According to a latest study published in the journal of Immunology, vitamin E can help regulate an ageing immune system and protect your body against bacterial infections, especially those that cause pneumonia. Vitamin E is an antioxidant that naturally occurs in certain foods like sunflower seeds, tomatoes, mangoes and kiwi. Some people apply it on their skin and it is even used in certain beauty products as it known to reduce roughness, clear wrinkles and prevent ageing.
The research team studied older male mice before and after they were infected with the pneumonia-causing bacteria. The experimental group of mice was fed an extra amount of vitamin E, equivalent to about 200 IU (International Unit) per day consumed by humans - about 10 times the recommended daily allowance but below the upper limit.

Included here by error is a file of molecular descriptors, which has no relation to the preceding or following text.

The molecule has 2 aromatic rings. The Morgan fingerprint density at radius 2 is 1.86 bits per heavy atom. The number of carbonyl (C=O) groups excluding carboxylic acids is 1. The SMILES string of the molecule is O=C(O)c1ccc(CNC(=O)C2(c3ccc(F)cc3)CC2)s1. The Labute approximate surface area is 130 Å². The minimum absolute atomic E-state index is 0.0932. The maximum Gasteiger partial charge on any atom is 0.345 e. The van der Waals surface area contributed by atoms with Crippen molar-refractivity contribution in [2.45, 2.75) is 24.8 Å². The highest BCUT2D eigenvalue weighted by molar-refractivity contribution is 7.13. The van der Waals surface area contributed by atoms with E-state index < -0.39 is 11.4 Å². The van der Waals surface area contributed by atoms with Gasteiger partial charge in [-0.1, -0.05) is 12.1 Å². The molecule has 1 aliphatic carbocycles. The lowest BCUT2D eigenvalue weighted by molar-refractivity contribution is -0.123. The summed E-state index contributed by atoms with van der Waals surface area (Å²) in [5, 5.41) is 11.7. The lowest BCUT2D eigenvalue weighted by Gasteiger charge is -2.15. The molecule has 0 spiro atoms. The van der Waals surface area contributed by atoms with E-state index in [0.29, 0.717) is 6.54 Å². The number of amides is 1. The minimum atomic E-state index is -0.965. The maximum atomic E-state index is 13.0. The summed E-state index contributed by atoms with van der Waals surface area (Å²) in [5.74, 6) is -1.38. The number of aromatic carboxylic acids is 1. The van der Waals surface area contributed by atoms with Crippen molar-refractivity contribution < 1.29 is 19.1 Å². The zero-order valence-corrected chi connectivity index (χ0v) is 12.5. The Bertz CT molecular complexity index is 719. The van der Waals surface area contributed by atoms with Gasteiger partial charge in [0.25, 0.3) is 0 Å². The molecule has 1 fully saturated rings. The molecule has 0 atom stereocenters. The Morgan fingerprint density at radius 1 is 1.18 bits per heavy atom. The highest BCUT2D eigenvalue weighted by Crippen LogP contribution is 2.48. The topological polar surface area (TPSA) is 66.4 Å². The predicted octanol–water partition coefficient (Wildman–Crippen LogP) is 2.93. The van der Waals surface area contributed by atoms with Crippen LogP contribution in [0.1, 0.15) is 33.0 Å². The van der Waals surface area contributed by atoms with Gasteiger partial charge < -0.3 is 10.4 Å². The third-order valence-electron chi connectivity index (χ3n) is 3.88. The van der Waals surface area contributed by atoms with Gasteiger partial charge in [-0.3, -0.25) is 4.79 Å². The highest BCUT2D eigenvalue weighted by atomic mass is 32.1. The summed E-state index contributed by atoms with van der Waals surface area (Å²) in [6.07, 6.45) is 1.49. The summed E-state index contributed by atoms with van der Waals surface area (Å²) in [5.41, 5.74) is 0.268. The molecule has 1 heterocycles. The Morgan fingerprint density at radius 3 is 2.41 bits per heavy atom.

When compared with mice that consumed a normal amount of vitamin E, those that were fed extra had 1,000 times fewer bacteria in their lungs. They also had two times fewer white blood cells (neutrophils). The reduced number of bacteria and white blood cells resulted in less lung damage in the older mice who received an extra dose of vitamin E. These mice were able to control the infection as efficiently as young mice.
"A growing body of research suggests vitamin E could make up for the loss of immune response caused by aging. Whether vitamin E can help protect people against this type of pneumonia affecting older adults requires more research," said co-senior author Simin Nikbin Meydani from Tufts University, US.
He also added that people aged over 65 are at a high risk of developing pneumonia. Pneumonia is an inflammation of the lungs typically caused due to certain viruses and bacteria. Some of the common symptoms include cough, chest pain and fever. It is usually treated with antibiotics. With inputs from IANS